A significant number of ships have experienced serious operational problems – chiefly sticking/seizing fuel pumps and in some cases filter blockages – after lifting bunker fuels from the US Gulf region since late March and during April/May. Most cases have reportedly been caused by intermediate fuel oils (IFOs) bunkered in the Houston area, though there are indications that similar problems have been caused by fuels bunkered in Panama.
At this stage there are differing views as to the root cause of this problem and how to mitigate the various risks. Several fuel testing agencies have reported that the fuels met ISO 8217 specifications during routine testing against the standard. It was only when vessels began encountering problems they began forensic-level investigative fuel analysis. Reports from testing agencies have identified certain commonalities between these fuels indicating they contain chemical contaminants from non-petroleum sources. The most commonly reported findings include phenols and Tall Oil but the reports from testing agencies are not conclusive and their investigations are continuing.
It seems almost certain, however, that the fuels contravene Clause 5 in ISO 8217 and Regulation 18.3 of MARPOL Annex VI which broadly state that fuels shall not contain any material in a concentration that adversely affects the performance of machinery.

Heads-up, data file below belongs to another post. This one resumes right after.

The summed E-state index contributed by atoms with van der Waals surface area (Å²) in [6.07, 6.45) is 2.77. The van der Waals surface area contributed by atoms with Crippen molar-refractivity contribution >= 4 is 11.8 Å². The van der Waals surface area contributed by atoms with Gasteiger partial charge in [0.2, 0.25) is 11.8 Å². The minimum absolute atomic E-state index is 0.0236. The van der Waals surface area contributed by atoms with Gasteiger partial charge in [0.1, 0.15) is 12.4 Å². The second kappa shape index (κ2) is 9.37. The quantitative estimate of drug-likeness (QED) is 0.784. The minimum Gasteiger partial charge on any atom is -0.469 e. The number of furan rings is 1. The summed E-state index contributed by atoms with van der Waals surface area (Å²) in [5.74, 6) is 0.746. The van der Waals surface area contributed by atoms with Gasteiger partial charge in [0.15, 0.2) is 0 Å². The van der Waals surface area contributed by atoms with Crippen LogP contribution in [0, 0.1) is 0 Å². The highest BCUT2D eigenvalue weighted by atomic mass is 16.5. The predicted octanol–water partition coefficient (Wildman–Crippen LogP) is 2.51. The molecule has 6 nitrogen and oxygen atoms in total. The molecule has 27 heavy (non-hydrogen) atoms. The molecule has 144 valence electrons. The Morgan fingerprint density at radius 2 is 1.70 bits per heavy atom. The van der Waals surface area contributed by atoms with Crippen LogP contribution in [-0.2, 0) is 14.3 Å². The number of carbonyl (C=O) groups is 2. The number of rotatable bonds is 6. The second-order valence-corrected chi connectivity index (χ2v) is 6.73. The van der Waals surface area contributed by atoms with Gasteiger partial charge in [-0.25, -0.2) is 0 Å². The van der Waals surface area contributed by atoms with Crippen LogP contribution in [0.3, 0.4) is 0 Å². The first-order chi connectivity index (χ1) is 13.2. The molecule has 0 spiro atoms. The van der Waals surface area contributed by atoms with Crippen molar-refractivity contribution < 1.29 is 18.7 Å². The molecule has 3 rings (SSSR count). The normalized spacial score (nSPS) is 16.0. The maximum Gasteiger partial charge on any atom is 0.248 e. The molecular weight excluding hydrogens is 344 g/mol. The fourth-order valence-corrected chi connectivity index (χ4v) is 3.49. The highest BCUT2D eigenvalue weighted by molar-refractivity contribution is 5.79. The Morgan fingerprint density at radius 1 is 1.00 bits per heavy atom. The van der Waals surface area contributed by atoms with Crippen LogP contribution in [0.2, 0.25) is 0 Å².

IS THIS NEW?
Over the past 30 years there have been episodes around the world where ship owners faced a surge in quality issues. Usually, the origin of problem fuels has been limited to a specific geographic area. Unfortunately, the nature of the contamination can often be so obscure that no amount of routine analysis will make the defect apparent until the fuel proves defective in use and the subsequent detailed forensic examination identifies the cause.
In many of these episodes, the source of the contaminant is never adequately identified, but in summary, the root cause was a lack of control of the quality of cutter stock used in the marine pool.
IBIA has published a “Best practice guidance for suppliers for assuring the quality of bunkers delivered to ships” and we believe that by following the recommendation in in Chapter 4, in particular 4.2 – Quality control during production of bunkers and 4.3 – Quality control in the supply chain, would improve control of the blend components used and help to prevent such cases.
WHAT SHOULD WE DO?
As an industry association we are obliged to address the concerns of our ship owner members. In this instance, a useful question to address for ship owners would be “What should I do to ensure that this doesn’t happen to me?”
It is difficult to answer this precisely when it hasn’t yet been universally agreed what “this” is; however, here are some pointers:
- If you have recently bunkered in the Houston area or Panama, it is strongly recommended to get a solid overview of the quality of the fuel prior to using it.
- If you do use it without going beyond routine ISO 8217 quality tests, pay close attention to fuel oil system components, in particular fuel pumps and filters.
- Consult technical managers/chief engineers within your own company and/or from other technical service providers, including your bunker supplier(s).